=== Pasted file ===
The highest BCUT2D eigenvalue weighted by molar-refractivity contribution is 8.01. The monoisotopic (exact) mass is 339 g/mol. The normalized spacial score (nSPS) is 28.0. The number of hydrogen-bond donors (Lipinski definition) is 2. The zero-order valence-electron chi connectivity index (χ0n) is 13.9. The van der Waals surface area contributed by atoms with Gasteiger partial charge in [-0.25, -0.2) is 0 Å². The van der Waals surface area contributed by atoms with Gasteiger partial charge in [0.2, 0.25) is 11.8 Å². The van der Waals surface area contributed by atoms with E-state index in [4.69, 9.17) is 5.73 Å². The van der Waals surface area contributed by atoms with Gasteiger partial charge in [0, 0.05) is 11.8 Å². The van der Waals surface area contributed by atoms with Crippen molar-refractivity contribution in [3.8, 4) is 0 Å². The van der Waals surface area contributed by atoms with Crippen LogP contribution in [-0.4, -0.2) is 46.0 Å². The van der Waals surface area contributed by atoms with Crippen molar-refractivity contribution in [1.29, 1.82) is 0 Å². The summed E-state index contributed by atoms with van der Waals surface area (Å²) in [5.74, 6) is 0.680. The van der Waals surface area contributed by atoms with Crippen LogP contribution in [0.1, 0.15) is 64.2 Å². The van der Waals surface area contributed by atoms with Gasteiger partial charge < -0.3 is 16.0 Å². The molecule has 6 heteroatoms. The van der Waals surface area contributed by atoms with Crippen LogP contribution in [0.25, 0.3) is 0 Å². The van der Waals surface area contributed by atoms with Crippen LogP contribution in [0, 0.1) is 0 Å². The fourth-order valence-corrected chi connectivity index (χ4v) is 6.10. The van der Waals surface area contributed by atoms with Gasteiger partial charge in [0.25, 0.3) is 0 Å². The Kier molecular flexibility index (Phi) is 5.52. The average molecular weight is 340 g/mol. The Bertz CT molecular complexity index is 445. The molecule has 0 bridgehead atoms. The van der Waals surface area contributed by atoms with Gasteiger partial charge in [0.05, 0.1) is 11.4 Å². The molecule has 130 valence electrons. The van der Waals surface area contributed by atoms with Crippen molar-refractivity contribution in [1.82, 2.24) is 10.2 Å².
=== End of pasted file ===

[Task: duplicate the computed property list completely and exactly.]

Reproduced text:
The highest BCUT2D eigenvalue weighted by molar-refractivity contribution is 8.01. The monoisotopic (exact) mass is 339 g/mol. The normalized spacial score (nSPS) is 28.0. The number of hydrogen-bond donors (Lipinski definition) is 2. The zero-order valence-electron chi connectivity index (χ0n) is 13.9. The van der Waals surface area contributed by atoms with Gasteiger partial charge in [-0.25, -0.2) is 0 Å². The van der Waals surface area contributed by atoms with Gasteiger partial charge in [0.2, 0.25) is 11.8 Å². The van der Waals surface area contributed by atoms with E-state index in [4.69, 9.17) is 5.73 Å². The van der Waals surface area contributed by atoms with Gasteiger partial charge in [0, 0.05) is 11.8 Å². The van der Waals surface area contributed by atoms with Crippen molar-refractivity contribution in [3.8, 4) is 0 Å². The van der Waals surface area contributed by atoms with Crippen LogP contribution in [-0.4, -0.2) is 46.0 Å². The van der Waals surface area contributed by atoms with Crippen molar-refractivity contribution in [1.29, 1.82) is 0 Å². The summed E-state index contributed by atoms with van der Waals surface area (Å²) in [5.74, 6) is 0.680. The van der Waals surface area contributed by atoms with Crippen LogP contribution in [0.1, 0.15) is 64.2 Å². The van der Waals surface area contributed by atoms with Gasteiger partial charge < -0.3 is 16.0 Å². The molecule has 6 heteroatoms. The van der Waals surface area contributed by atoms with Crippen LogP contribution in [0.25, 0.3) is 0 Å². The van der Waals surface area contributed by atoms with Crippen LogP contribution in [0, 0.1) is 0 Å². The fourth-order valence-corrected chi connectivity index (χ4v) is 6.10. The van der Waals surface area contributed by atoms with Gasteiger partial charge in [0.25, 0.3) is 0 Å². The Kier molecular flexibility index (Phi) is 5.52. The average molecular weight is 340 g/mol. The Bertz CT molecular complexity index is 445. The molecule has 0 bridgehead atoms. The van der Waals surface area contributed by atoms with Gasteiger partial charge in [0.05, 0.1) is 11.4 Å². The molecule has 130 valence electrons. The van der Waals surface area contributed by atoms with Crippen molar-refractivity contribution in [1.82, 2.24) is 10.2 Å².